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Lincoln University Receives $500,000 Grant for Campus Preservation

Lincoln University Receives $500,000 Grant for Campus PreservationAmos House, which is located near the corner of Baltimore Pike and Ashmun Avenue, will be renovated with $500,000 from the National Park Service's African-American Civil Rights Grant Program. After renovations, Amos House will serve as a Heritage Center that houses historic memorabilia related to the founding of the institution.

LINCOLN UNIVERSITY, PA — Lincoln University has received a $500,000 grant from the National Park Service through the African-American Civil Rights Grant Program. Lincoln University will use the funds to renovate Amos House, which will then serve as a Heritage Center that contains historic memorabilia related to the founding of the institution.

Lincoln University remains committed to preserving the legacy of our campus and its infrastructure by investing in historic preservation and telling our story,” said Dr. Brenda A. Allen, president of Lincoln University. “The Heritage Center is another way we honor the past while looking forward to the future. The Heritage Center will preserve the institution’s distinction as an intellectual and cultural resource for this region and beyond.”

The grant includes funds for architectural work on the windows, doors, woodwork, and plasterwork; heating and ventilation upgrades; preparation of the National Register nomination form, and structural repairs such as replacing the roof and making it handicap accessible.

Amos House: Ties to the Civil Rights Movement

The grant will provide a complete renovation and structural rehabilitation to Amos House, the historic edifice began in 1870 as a private residence of the Amos family and located within the proposed Lincoln University Historic District.

The house serves as an important historical marker of the aspirations for freedom and equality shared by African Americans locally and nationwide. The Amos family and other locals helped to build the first degree-granting institution of higher learning for African Americans, which became known for the contributions made by many prominent alumni to the Civil Rights Movement in America.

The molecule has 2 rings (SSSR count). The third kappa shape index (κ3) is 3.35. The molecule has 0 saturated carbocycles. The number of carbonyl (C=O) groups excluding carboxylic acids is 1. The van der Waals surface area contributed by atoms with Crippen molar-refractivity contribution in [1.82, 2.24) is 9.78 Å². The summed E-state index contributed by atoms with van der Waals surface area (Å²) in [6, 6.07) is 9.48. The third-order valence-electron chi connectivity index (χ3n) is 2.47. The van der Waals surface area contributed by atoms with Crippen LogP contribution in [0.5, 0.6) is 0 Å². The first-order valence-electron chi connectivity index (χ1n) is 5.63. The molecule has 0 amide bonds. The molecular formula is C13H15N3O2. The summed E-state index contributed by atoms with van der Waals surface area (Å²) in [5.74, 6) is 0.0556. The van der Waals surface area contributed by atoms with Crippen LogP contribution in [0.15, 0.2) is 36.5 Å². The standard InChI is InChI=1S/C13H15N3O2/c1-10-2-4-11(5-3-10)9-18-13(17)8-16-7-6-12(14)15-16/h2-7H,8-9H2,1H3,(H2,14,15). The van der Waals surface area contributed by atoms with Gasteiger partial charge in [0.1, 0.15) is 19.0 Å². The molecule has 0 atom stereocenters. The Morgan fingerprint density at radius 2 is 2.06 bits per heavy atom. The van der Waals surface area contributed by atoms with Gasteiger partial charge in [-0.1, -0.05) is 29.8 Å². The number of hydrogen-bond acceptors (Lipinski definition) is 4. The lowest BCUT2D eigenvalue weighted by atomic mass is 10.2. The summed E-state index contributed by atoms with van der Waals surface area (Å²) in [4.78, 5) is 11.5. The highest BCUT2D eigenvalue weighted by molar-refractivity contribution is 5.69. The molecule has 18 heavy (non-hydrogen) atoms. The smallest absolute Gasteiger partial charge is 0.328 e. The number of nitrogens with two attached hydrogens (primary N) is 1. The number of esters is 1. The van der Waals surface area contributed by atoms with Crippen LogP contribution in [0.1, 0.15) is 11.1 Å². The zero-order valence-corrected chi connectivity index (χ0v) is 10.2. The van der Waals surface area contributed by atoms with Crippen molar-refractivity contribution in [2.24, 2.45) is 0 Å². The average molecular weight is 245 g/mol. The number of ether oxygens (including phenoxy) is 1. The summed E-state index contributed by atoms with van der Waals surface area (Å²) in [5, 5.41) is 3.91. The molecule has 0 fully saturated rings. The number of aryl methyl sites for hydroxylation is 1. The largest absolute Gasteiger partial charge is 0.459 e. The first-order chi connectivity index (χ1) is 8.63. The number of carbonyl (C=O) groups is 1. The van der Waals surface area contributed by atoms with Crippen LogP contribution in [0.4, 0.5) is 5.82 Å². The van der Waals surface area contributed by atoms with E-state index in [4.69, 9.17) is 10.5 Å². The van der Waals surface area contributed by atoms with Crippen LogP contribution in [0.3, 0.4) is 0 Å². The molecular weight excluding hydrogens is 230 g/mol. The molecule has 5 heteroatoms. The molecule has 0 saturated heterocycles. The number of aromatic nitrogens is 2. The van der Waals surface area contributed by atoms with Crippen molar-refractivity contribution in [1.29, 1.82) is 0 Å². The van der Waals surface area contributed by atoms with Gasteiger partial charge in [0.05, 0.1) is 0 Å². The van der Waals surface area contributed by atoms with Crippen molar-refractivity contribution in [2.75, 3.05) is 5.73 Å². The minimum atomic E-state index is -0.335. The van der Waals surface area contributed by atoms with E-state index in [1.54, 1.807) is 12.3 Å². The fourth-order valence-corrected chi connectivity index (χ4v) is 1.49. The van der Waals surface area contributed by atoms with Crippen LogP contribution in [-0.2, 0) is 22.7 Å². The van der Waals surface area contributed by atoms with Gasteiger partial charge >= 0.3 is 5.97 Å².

Most importantly, the Amos House was the residence of Charles V. Hamilton in the 1960s. It was in this residence that Charles V. Hamilton and Stokely Carmichael, also known as Kwame Ture, wrote the text “Black Power: The Politics of Liberation.”

The house is located on what is part of Lincoln’s campus today, however, historically the land was part of the community named Hinsonville, also known as Lincoln University Village. Hinsonville’s residents and members of the Amos family helped to build and support the University.

Heritage Center

The renovated Amos House will serve as a Heritage Center, housing historic memorabilia related to the founding of the institution, its role in the Underground Railroad before Emancipation, and its identity as a gathering place for students, faculty, and friends engaged in the struggle for civil rights.

The Heritage Center will promote the preservation and continued study of the proposed Lincoln University’s rich cultural heritage and legacy.

The grant is part of a broader effort by the University to carry out the University’s 2018 strategic plan, “Reimagining the Legacy: Learn. Liberate. Lead.”, which called for strategically aligning resources to support institutional priories, including infrastructure projects that support the vision.

The NPS awarded 44 grants across 17 states to help preserve and highlight stories related to the African American struggle for equality in the 20th century.

Lincoln’s project is the only grant awarded in Pennsylvania to receive the funding which was appropriated by Congress in 2018 through the Historic Preservation Fund (HPF). To learn more about the grant and awardees, click on NPS.

Partially funded by the African American Civil Rights program of the Historic Preservation Fund, National Park Service, Department of the Interior. Any opinions, findings, and conclusions or recommendations expressed in this material do not necessarily reflect the views of the Department of the Interior.

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